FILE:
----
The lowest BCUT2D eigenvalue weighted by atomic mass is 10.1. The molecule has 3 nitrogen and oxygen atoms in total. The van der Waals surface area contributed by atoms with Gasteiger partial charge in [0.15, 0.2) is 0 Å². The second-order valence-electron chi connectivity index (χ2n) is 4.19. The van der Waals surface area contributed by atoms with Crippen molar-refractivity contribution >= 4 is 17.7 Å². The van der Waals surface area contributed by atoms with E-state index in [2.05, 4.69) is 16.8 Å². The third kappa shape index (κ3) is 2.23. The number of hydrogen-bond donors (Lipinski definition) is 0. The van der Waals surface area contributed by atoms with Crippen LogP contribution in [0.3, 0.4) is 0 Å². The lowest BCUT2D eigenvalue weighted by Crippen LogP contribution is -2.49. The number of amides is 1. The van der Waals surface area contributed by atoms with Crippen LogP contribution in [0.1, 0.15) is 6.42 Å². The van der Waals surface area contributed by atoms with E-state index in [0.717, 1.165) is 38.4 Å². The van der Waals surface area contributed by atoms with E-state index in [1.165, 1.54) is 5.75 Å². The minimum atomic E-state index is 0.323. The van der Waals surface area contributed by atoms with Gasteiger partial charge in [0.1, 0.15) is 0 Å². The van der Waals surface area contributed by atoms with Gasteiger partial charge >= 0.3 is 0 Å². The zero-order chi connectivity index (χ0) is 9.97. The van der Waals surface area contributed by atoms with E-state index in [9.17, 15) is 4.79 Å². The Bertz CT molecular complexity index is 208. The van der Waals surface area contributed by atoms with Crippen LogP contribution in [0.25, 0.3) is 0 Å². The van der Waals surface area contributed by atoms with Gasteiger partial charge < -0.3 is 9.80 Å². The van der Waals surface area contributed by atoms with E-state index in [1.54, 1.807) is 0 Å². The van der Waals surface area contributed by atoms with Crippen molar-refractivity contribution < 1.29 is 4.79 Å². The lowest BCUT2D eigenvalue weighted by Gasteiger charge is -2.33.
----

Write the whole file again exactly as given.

The lowest BCUT2D eigenvalue weighted by atomic mass is 10.1. The molecule has 3 nitrogen and oxygen atoms in total. The van der Waals surface area contributed by atoms with Gasteiger partial charge in [0.15, 0.2) is 0 Å². The second-order valence-electron chi connectivity index (χ2n) is 4.19. The van der Waals surface area contributed by atoms with Crippen molar-refractivity contribution >= 4 is 17.7 Å². The van der Waals surface area contributed by atoms with E-state index in [2.05, 4.69) is 16.8 Å². The third kappa shape index (κ3) is 2.23. The number of hydrogen-bond donors (Lipinski definition) is 0. The van der Waals surface area contributed by atoms with Crippen LogP contribution in [0.3, 0.4) is 0 Å². The lowest BCUT2D eigenvalue weighted by Crippen LogP contribution is -2.49. The number of amides is 1. The van der Waals surface area contributed by atoms with Crippen LogP contribution in [0.1, 0.15) is 6.42 Å². The van der Waals surface area contributed by atoms with E-state index in [0.717, 1.165) is 38.4 Å². The van der Waals surface area contributed by atoms with E-state index in [1.165, 1.54) is 5.75 Å². The minimum atomic E-state index is 0.323. The van der Waals surface area contributed by atoms with Gasteiger partial charge in [0.1, 0.15) is 0 Å². The van der Waals surface area contributed by atoms with Gasteiger partial charge >= 0.3 is 0 Å². The zero-order chi connectivity index (χ0) is 9.97. The van der Waals surface area contributed by atoms with E-state index in [9.17, 15) is 4.79 Å². The Bertz CT molecular complexity index is 208. The van der Waals surface area contributed by atoms with Crippen LogP contribution in [0.25, 0.3) is 0 Å². The van der Waals surface area contributed by atoms with Gasteiger partial charge < -0.3 is 9.80 Å². The van der Waals surface area contributed by atoms with E-state index in [1.54, 1.807) is 0 Å². The van der Waals surface area contributed by atoms with Crippen molar-refractivity contribution < 1.29 is 4.79 Å². The lowest BCUT2D eigenvalue weighted by Gasteiger charge is -2.33.